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(Unclassified Problems.)
The annals of Scotland Yard contain some remarkable cases of jewel
robberies, but one of the most perplexing was the theft of Lady
Littlewood's rubies. There have, of course, been many greater robberies
in point of value, but few so artfully conceived. Lady Littlewood, of
Romley Manor, had a beautiful but rather eccentric heirloom in the form
of a ruby brooch. While staying at her town house early in the eighties
she took the jewel to a shop in Brompton for some slight repairs.
"A fine collection of rubies, madam," said the shopkeeper, to whom her
ladyship was a stranger.
"Yes," she replied; "but curiously enough I have never actually counted
them. My mother once pointed out to me that if you start from the centre
and count up one line, along the outside and down the next line, there
are always eight rubies. So I should always know if a stone were
Six months later a brother of Lady Littlewood's, who had returned from
his regiment in India, noticed that his sister was wearing the ruby
brooch one night at a county ball, and on their return home asked to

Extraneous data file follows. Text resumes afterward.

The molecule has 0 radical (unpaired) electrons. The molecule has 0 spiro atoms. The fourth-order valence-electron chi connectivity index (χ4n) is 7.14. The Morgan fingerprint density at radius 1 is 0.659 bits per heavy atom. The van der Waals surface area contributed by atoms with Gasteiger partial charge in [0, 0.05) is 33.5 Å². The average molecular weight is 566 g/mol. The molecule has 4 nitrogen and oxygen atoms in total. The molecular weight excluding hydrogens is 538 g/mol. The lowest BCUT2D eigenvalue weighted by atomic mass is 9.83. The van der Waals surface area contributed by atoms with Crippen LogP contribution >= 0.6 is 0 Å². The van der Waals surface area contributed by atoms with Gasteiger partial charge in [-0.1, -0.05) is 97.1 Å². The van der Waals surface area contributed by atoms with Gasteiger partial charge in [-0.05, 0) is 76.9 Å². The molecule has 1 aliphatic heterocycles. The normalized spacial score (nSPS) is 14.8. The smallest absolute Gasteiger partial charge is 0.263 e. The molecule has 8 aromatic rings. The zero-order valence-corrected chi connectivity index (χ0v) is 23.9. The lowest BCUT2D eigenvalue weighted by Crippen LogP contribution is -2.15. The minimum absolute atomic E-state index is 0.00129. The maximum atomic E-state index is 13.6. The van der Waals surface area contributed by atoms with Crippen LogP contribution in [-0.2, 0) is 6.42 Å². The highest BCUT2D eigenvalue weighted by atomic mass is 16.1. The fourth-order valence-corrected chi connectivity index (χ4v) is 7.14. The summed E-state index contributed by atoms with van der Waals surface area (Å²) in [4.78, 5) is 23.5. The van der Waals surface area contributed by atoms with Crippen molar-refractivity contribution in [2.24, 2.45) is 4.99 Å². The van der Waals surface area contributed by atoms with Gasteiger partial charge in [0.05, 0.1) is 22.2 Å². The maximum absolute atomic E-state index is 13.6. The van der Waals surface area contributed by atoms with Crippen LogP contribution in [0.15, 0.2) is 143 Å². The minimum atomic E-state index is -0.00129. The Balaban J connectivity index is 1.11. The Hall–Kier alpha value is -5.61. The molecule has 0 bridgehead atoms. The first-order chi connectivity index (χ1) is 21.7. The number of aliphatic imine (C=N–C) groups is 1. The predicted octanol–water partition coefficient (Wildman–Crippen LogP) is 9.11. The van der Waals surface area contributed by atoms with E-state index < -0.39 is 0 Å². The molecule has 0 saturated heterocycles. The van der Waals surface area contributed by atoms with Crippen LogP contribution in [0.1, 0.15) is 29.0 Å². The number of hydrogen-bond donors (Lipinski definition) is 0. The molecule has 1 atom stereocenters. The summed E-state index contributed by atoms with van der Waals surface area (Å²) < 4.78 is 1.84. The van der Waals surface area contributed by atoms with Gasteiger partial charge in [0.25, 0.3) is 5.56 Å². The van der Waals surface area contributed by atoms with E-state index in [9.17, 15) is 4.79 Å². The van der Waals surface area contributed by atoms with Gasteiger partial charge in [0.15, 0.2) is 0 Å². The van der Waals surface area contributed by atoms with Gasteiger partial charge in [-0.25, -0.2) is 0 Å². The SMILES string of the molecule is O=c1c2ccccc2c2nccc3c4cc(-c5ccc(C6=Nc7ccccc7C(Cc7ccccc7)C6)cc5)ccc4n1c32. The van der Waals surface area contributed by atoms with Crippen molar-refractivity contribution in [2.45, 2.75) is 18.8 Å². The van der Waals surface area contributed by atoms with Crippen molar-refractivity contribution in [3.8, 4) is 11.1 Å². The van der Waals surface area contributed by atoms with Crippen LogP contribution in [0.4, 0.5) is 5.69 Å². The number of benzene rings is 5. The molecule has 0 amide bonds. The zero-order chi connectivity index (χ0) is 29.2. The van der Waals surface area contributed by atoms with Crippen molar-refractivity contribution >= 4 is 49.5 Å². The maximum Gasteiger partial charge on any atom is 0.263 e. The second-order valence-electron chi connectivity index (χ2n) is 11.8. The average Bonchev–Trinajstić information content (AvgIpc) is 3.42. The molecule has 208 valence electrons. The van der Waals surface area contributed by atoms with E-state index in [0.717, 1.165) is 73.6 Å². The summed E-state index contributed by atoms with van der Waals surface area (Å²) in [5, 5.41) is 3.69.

look at it more closely. He immediately detected the fact that four of
the stones were gone.
"How can that possibly be?" said Lady Littlewood. "If you count up one
line from the centre, along the edge, and down the next line, in any
direction, there are always eight stones. This was always so and is so
now. How, therefore, would it be possible to remove a stone without my
detecting it?"
"Nothing could be simpler," replied the brother. "I know the brooch
well. It originally contained forty-five stones, and there are now only
forty-one. Somebody has stolen four rubies, and then reset as small a
number of the others as possible in such a way that there shall always
be eight in any of the directions you have mentioned."
There was not the slightest doubt that the Brompton jeweller was the
thief, and the matter was placed in the hands of the police. But the man
was wanted for other robberies, and had left the neighbourhood some time
before. To this day he has never been found.
The interesting little point that at first baffled the police, and which
forms the subject of our puzzle, is this: How were the forty-five rubies
originally arranged on the brooch? The illustration shows exactly how
the forty-one were arranged after it came back from the jeweller; but
although they count eight correctly in any of the directions mentioned,
there are four stones missing.

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